Luis Lorenzana was once one of the countless young artists who aspired to make it in the Philippine art scene. A self-taught artist, he never had any formal training, which is probably why the local galleries wouldn’t give him a show.
“It was very discouraging,” he said. “And I was ready to give up. I stored the paintings I did and focused on my work as a staff writer for one of the senators.”
With his background in public administration and exposure to the activities in the Philippine Senate, Lorenzana developed a surrealist style that captures the character of Philippine culture and society. They almost seem satirical.
“I did a lot of works between 2005 and 2008, but they had no market value. They were never seen by the public. What was I to do with these paintings? Well, since no one in Manila seemed interested in them, I searched the internet for art galleries in the US. I sent proposals for art shows and photographs of the paintings to a few of them,” he said.
Much to the artist’s delight, a gallery based in San Diego, California sent a favorable response and approved his proposal. “The gallery chose the paintings they wanted to exhibit, and even paid for the shipping costs. Normally, it is the artist who has to shoulder the cost. I wouldn’t have been able to afford that,” he said.
The San Diego show was successful, and Lorenzana had another show in New York City. Apparently, his visual style is more appealing to American art connoisseurs, especially to one avid New York-based collector who discovered pictures of Lorenzana’s works in the website of one of the galleries. Retired businessman Ken Hakuta is a patron of the arts and an advocate of Asian art in the US. He says he was intrigued by Lorenzana’s style and the meaning of his work.
“I was shocked and emotionally overwhelmed,” he said. “I had never seen such a fresh, powerfully raw and emotional display of art from one artist. The paintings reminded me of the works of Yoshitomo Nara and Jean-Michel Basquiat. They feature a brutal, cutting-edge social commentary that is applicable not only to the Philippines, but internationally, in the USA, Europe, Japan, and China.”
Hakuta was so impressed he contacted the gallery and inquired whether he could purchase the paintings. “They said they’ve all been sold. I told them to give me the contact information of the people who bought them. I want to buy the paintings from them,” he said.
Hakuta was only partly successful in his shopping spree. Some of the owners sold to him, while others refused to let go. The next step was for him to fly to Manila and get in touch with Lorenzana. The collector has been making regular visits to the Philippines to check out the art scene and shop for artworks that he can add to his extensive collection. He usually looks at the paintings of the less prolific artists. “What’s sad about the Philippine art scene is there are little opportunities for the younger artists. Filipino collectors and galleries tend to favor the same names, the established ones. There is a wealth of talent in Manila that has remained untapped,” he said.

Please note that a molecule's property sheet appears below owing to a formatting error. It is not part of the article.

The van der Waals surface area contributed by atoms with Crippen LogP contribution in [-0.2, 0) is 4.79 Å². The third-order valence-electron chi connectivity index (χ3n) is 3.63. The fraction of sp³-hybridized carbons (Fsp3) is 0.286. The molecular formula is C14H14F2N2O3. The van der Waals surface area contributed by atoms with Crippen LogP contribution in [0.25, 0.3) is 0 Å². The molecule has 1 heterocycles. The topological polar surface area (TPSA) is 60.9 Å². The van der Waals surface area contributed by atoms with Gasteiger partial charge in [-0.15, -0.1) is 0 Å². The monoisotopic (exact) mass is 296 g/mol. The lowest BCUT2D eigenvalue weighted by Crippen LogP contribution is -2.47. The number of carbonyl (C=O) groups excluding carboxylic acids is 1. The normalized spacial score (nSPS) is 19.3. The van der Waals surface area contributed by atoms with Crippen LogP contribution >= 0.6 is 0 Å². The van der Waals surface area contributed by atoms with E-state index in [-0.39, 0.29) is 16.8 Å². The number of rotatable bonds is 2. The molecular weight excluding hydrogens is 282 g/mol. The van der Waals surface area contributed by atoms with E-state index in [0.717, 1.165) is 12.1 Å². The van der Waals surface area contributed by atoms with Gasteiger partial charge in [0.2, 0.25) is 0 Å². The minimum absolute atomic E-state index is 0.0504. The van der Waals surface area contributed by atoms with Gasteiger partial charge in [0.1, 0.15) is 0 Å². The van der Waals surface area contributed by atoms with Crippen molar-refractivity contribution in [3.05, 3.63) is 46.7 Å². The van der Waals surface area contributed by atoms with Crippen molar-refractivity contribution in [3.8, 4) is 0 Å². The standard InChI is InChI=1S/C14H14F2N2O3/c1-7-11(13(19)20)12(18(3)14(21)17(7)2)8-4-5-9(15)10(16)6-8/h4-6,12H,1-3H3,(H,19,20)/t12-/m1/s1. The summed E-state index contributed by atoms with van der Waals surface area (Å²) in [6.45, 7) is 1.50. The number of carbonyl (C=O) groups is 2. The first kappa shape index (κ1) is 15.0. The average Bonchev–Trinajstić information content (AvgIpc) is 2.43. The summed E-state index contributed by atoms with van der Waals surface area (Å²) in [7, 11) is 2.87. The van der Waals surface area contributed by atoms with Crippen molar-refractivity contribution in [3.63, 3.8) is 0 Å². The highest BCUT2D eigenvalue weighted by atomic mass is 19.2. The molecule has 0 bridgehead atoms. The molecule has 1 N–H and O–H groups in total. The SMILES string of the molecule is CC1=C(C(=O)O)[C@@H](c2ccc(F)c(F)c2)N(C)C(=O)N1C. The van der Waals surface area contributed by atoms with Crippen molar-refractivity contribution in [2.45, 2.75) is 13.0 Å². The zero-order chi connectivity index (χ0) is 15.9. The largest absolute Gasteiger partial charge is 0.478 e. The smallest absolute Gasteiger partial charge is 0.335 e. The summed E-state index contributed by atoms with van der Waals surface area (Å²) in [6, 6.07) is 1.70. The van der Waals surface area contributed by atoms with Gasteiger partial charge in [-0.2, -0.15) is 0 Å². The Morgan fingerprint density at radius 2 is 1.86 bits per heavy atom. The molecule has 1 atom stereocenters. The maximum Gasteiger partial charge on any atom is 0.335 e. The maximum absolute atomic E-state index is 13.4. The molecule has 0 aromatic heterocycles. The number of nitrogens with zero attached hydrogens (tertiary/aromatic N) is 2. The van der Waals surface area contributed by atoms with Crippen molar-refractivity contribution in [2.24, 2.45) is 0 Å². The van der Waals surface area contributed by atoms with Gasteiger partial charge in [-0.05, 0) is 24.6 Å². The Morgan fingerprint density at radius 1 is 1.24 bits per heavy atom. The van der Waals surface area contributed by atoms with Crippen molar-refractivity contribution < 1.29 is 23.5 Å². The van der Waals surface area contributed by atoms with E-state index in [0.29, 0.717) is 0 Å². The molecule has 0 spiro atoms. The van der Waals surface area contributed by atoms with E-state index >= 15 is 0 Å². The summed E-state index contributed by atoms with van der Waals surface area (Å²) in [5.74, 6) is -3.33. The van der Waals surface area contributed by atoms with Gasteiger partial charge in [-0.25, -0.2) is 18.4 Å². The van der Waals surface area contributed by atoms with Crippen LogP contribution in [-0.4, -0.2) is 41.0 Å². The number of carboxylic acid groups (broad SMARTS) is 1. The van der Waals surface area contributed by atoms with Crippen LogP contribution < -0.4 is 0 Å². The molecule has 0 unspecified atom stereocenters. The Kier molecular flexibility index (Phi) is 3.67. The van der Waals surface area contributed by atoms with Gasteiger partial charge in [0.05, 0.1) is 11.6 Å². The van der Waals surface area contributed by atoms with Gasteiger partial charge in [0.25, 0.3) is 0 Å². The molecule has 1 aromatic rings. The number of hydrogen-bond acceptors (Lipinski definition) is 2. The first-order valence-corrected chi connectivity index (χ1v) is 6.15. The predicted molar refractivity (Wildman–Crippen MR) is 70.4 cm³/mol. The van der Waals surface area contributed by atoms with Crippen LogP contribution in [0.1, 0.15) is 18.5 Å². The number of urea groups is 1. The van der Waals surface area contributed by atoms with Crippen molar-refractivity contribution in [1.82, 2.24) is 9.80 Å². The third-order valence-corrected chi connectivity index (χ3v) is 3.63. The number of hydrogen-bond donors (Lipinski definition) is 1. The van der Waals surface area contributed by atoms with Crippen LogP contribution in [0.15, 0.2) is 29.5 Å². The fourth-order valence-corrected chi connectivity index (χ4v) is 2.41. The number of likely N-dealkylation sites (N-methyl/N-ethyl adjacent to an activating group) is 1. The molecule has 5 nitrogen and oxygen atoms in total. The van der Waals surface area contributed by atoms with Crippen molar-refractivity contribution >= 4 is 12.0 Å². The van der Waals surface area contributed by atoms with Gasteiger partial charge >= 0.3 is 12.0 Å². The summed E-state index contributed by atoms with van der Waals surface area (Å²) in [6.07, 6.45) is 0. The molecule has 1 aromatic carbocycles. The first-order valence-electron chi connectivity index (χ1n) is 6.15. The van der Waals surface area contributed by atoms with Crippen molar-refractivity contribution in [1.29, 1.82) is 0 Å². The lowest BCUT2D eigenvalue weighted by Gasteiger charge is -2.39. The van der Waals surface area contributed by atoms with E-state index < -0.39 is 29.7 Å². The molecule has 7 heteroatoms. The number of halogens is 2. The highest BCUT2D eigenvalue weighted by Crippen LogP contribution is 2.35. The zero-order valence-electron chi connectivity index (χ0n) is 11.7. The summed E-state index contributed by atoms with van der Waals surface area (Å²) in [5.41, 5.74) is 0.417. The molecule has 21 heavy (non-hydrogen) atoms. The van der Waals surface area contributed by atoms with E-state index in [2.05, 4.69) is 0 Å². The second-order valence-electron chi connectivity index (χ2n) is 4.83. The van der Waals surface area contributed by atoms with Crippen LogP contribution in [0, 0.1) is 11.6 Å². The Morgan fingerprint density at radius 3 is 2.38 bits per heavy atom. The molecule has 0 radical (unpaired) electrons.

The collector eventually met the artist, who was then in his early 30s. “He bought the entire collection, the paintings that had been in storage for so many years,” said Lorenzana, who was admittedly bewildered when he met Hakata and learned what his intentions were. “Prior to this purchase, the paintings didn’t have any value.”
Hakuta now refers to this acquisition as the Luis Lorenzana Archival Collection. “The acquisition was imperative,” he explained. “Having the works dismantled and dispersed among various collectors would make it almost impossible to organize for a coherent exhibition. But with the acquisition, they remain together and therefore may be researched, viewed, and interpreted as a comprehensive whole,” he said.
The collection has attracted international attention from curators and art world professionals for its fresh aesthetic, witty social commentary, and its relationship to popular culture and timely political issues.
Being a patron of the arts, Hakuta is in close contact with Asian-Americans who work to promote Asian art. Among them is Michelle Yun, senior curator of Modern and Contemporary Art at Asia Society, New York. Established years ago, Asia Society is an educational organization tasked to promote mutual understanding and to strengthen partnerships between Asian people, leaders, and institutions and the USA in a global context. Its purpose is to provide insight, generate ideas, and promote collaboration in the field of arts and business, among others. A non-profit organization that receives funding from the Rockefeller Foundation, Asia Society New York happens to have a museum.
Hakuta notes that it is still difficult to sell Philippine art in general to American audiences. “It’s still a struggle,” he admitted. “So what we’re doing is to group Filipino artists with other artists from Southeast Asian countries and promote their works as Southeast Asian art.”
But he’s happy to note that the advocacy has been given a major boost, what with the attention Luis Lorenzana has been getting.
Photographs courtesy of Tedrick Yau
See more of Luis Lorenzana’s work on Asian Dragon Magazine’s December 2016-January 2017 issue, available for download on Magzter.